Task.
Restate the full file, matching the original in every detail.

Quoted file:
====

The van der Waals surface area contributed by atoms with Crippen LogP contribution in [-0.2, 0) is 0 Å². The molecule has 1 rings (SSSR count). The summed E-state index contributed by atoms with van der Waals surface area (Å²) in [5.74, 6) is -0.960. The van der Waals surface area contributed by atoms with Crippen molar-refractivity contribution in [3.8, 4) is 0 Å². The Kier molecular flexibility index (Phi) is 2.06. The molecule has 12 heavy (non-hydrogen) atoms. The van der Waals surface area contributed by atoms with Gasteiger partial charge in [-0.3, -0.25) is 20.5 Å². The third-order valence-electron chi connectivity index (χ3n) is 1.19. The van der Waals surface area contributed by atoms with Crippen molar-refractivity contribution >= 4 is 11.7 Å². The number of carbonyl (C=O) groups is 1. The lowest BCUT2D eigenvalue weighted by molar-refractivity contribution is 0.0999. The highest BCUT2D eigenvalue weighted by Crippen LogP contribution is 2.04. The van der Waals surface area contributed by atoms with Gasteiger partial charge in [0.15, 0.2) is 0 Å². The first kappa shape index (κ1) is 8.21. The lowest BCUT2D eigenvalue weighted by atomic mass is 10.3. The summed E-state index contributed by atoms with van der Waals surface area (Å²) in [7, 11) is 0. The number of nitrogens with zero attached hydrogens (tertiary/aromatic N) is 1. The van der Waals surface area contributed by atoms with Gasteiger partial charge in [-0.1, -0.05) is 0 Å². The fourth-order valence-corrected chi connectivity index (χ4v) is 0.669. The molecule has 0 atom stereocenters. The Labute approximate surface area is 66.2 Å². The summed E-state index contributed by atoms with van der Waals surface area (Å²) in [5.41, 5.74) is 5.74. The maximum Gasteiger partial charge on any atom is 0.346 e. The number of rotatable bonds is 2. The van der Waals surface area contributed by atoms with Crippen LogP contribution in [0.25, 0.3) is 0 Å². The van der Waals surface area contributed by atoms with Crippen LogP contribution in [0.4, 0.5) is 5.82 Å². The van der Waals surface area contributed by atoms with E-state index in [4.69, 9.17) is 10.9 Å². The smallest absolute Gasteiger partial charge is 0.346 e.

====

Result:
The van der Waals surface area contributed by atoms with Crippen LogP contribution in [-0.2, 0) is 0 Å². The molecule has 1 rings (SSSR count). The summed E-state index contributed by atoms with van der Waals surface area (Å²) in [5.74, 6) is -0.960. The van der Waals surface area contributed by atoms with Crippen molar-refractivity contribution in [3.8, 4) is 0 Å². The Kier molecular flexibility index (Phi) is 2.06. The molecule has 12 heavy (non-hydrogen) atoms. The van der Waals surface area contributed by atoms with Gasteiger partial charge in [-0.3, -0.25) is 20.5 Å². The third-order valence-electron chi connectivity index (χ3n) is 1.19. The van der Waals surface area contributed by atoms with Crippen molar-refractivity contribution >= 4 is 11.7 Å². The number of carbonyl (C=O) groups is 1. The lowest BCUT2D eigenvalue weighted by molar-refractivity contribution is 0.0999. The highest BCUT2D eigenvalue weighted by Crippen LogP contribution is 2.04. The van der Waals surface area contributed by atoms with Gasteiger partial charge in [0.15, 0.2) is 0 Å². The first kappa shape index (κ1) is 8.21. The lowest BCUT2D eigenvalue weighted by atomic mass is 10.3. The summed E-state index contributed by atoms with van der Waals surface area (Å²) in [7, 11) is 0. The number of nitrogens with zero attached hydrogens (tertiary/aromatic N) is 1. The van der Waals surface area contributed by atoms with Gasteiger partial charge in [-0.1, -0.05) is 0 Å². The fourth-order valence-corrected chi connectivity index (χ4v) is 0.669. The molecule has 0 atom stereocenters. The Labute approximate surface area is 66.2 Å². The summed E-state index contributed by atoms with van der Waals surface area (Å²) in [5.41, 5.74) is 5.74. The maximum Gasteiger partial charge on any atom is 0.346 e. The number of rotatable bonds is 2. The van der Waals surface area contributed by atoms with Crippen LogP contribution in [0.25, 0.3) is 0 Å². The van der Waals surface area contributed by atoms with Crippen LogP contribution in [0.4, 0.5) is 5.82 Å². The van der Waals surface area contributed by atoms with E-state index in [4.69, 9.17) is 10.9 Å². The smallest absolute Gasteiger partial charge is 0.346 e.